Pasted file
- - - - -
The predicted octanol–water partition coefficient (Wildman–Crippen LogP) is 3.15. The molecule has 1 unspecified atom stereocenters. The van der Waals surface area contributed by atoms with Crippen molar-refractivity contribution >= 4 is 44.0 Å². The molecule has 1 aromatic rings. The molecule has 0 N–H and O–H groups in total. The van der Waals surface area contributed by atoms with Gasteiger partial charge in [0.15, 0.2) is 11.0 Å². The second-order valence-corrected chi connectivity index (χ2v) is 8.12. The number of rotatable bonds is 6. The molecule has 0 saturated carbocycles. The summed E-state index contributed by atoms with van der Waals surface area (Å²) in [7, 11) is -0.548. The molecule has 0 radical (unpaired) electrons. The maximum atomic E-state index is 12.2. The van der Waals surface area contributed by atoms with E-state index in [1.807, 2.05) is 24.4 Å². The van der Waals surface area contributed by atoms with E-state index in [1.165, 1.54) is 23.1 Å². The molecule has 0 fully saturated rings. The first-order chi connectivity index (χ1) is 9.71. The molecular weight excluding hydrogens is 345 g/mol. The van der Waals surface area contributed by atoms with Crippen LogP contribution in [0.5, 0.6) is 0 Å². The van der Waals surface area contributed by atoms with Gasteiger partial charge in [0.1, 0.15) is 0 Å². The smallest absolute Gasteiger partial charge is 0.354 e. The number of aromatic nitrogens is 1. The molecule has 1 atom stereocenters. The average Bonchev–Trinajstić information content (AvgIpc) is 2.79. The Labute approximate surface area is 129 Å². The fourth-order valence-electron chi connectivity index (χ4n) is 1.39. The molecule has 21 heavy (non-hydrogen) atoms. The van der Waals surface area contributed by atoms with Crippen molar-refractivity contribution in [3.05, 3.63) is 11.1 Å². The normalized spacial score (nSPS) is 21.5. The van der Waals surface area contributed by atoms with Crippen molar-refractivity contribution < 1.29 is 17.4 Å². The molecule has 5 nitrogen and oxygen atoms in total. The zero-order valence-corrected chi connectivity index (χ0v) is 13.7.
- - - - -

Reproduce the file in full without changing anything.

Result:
The predicted octanol–water partition coefficient (Wildman–Crippen LogP) is 3.15. The molecule has 1 unspecified atom stereocenters. The van der Waals surface area contributed by atoms with Crippen molar-refractivity contribution >= 4 is 44.0 Å². The molecule has 1 aromatic rings. The molecule has 0 N–H and O–H groups in total. The van der Waals surface area contributed by atoms with Gasteiger partial charge in [0.15, 0.2) is 11.0 Å². The second-order valence-corrected chi connectivity index (χ2v) is 8.12. The number of rotatable bonds is 6. The molecule has 0 saturated carbocycles. The summed E-state index contributed by atoms with van der Waals surface area (Å²) in [7, 11) is -0.548. The molecule has 0 radical (unpaired) electrons. The maximum atomic E-state index is 12.2. The van der Waals surface area contributed by atoms with E-state index in [1.807, 2.05) is 24.4 Å². The van der Waals surface area contributed by atoms with E-state index in [1.165, 1.54) is 23.1 Å². The molecule has 0 fully saturated rings. The first-order chi connectivity index (χ1) is 9.71. The molecular weight excluding hydrogens is 345 g/mol. The van der Waals surface area contributed by atoms with Crippen LogP contribution in [0.5, 0.6) is 0 Å². The van der Waals surface area contributed by atoms with Gasteiger partial charge in [0.1, 0.15) is 0 Å². The smallest absolute Gasteiger partial charge is 0.354 e. The number of aromatic nitrogens is 1. The molecule has 1 atom stereocenters. The average Bonchev–Trinajstić information content (AvgIpc) is 2.79. The Labute approximate surface area is 129 Å². The fourth-order valence-electron chi connectivity index (χ4n) is 1.39. The molecule has 21 heavy (non-hydrogen) atoms. The van der Waals surface area contributed by atoms with Crippen molar-refractivity contribution in [3.05, 3.63) is 11.1 Å². The normalized spacial score (nSPS) is 21.5. The van der Waals surface area contributed by atoms with Crippen molar-refractivity contribution < 1.29 is 17.4 Å². The molecule has 5 nitrogen and oxygen atoms in total. The zero-order valence-corrected chi connectivity index (χ0v) is 13.7.